U.S. expresses concern over Nicaragua's 'flawed' election
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Nicaragua's President Daniel Ortega and first lady Rosario Murillo greet supporters during celebrations to mark the 37th anniversary of the Sandinista Revolution at the Juan Pablo II square in Managua, Nicaragua July 19, 2016. Picture taken July 19, 2016.
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By Lesley Wroughton and Enrique Pretel
WASHINGTON/MANAGUA (Reuters) - The United States is "deeply concerned" by the election in Nicaragua, a State Department spokesman said on Monday, a day after former Marxist guerrilla Daniel Ortega clinched a third consecutive term as president.
Ortega cruised to a landslide victory after winning over voters with years of strong economic growth and poverty reduction. Nicaraguans chose to overlook the opposition's accusations that he is building a family dynasty.
The 70-year-old former guerilla fighter, who ran with his wife, Rosario Murillo, as vice president, had 72.5 percent of the votes, with 99.8 percent of polling stations counted, the electoral board said.
By fusing his militant past with a more business-friendly approach, Ortega stands in stark contrast to many once-dominant Latin American leaders whose popularity has plummeted in recent years after they failed to bring more prosperity.
Poverty in Nicaragua has fallen almost 13 percentage points under his rule, according to the World Bank.
Still, the vote attracted strong criticism from the United States, which has a long and checkered relationship with Ortega.
"The United States is deeply concerned by the flawed presidential and legislative electoral process in Nicaragua, which precluded the possibility of a free and fair election on (Sunday)," spokesman Mark Toner said in a statement.
He accused the Ortega government of sidelining opposition candidates and limiting local monitoring at polls, and for not inviting international election observers, which Toner said "further degraded the legitimacy of the election."
"We continue to press the Nicaraguan government to uphold democratic practices including press freedom and respect for universal human rights in Nicaragua," Toner added.
The U.S. government's criticism recalls decades of animosity between the two countries. Ortega, who led troops against U.S.-backed rebels, invoked the years of American meddling in Nicaragua when he cast his vote on Sunday night.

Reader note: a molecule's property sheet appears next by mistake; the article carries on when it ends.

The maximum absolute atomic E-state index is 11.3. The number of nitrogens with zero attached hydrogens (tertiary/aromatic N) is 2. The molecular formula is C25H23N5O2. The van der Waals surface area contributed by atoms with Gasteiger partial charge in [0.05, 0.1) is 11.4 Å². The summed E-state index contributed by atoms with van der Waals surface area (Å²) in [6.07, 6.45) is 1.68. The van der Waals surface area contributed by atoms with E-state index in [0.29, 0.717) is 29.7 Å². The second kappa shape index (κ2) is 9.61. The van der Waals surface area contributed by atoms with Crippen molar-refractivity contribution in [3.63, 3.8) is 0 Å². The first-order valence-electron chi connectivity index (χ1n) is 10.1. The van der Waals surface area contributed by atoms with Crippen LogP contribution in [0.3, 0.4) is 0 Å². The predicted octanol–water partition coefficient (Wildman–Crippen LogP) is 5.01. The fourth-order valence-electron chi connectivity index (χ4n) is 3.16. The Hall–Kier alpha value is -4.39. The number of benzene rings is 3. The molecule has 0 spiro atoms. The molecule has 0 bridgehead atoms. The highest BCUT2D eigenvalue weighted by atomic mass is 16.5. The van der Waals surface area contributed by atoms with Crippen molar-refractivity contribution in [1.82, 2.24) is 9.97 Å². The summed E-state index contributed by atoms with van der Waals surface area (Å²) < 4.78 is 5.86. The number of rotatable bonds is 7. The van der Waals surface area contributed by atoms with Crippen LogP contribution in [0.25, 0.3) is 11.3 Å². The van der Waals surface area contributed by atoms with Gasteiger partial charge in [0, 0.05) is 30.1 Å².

"Now it's us, the Nicaraguans, who decide because we no longer have a single Yankee general here," Ortega said. "It's we Nicaraguans who count the votes. This is a sovereign democracy."
Ortega and U.S. President Barack Obama have maintained a relatively cordial relationship, although the Nicaraguan leader accused Washington of "interference" in September after Congress passed the Nica Act, which makes U.S. funds for Nicaragua contingent on progress on democracy, human rights and anti-corruption efforts.
Opponents have accused Ortega of trying to establish a "family dictatorship" in the country after his Sandinistas pushed constitutional changes through Congress in 2014 that ended presidential term limits.
The opposition has been weak and divided for years. Ortega's main rival, the center-right Liberal Constitutionalist Party (PLC) candidate Maximino Rodriguez, came in a distant second with 15 percent of votes, the board said.
Emerging as the leader of the Sandinista movement, which toppled dictator Anastasio Somoza in 1979, Ortega led the country during the 1980s, when a civil war against U.S.-backed Contra rebels killed some 30,000 people and unleashed an economic crisis.
The opposition views Murillo's vice presidential bid as further evidence of Ortega's power grab, particularly given that rumors about his health have long swirled.
"Ortega gets his way and he doesn't care if he violates the rights of others," PLC leader Rodriguez said.
"Supposedly he fought against the Somoza dictatorship, and the Sandinistas themselves regard Ortega as worse than Somoza."
Hernan Selva, a 22-year-old engineering student and Ortega supporter, dismissed as "the kicks of a drowning man" the complaints by Rodriguez, who fought the Sandinistas in the 1980s as part of the right-wing paramilitary Contras.
Venezuelan petrodollars have helped underpin social programs and slash energy costs, while Ortega has forged alliances with the business sector, helping Nicaragua to achieve average growth rates of 5 percent in the past five years.
(Reporting by Lesley Wroughton in Washington and Enrique Pretel and Alexandra Alper in Managua, editing by Gabriel Stargardter)
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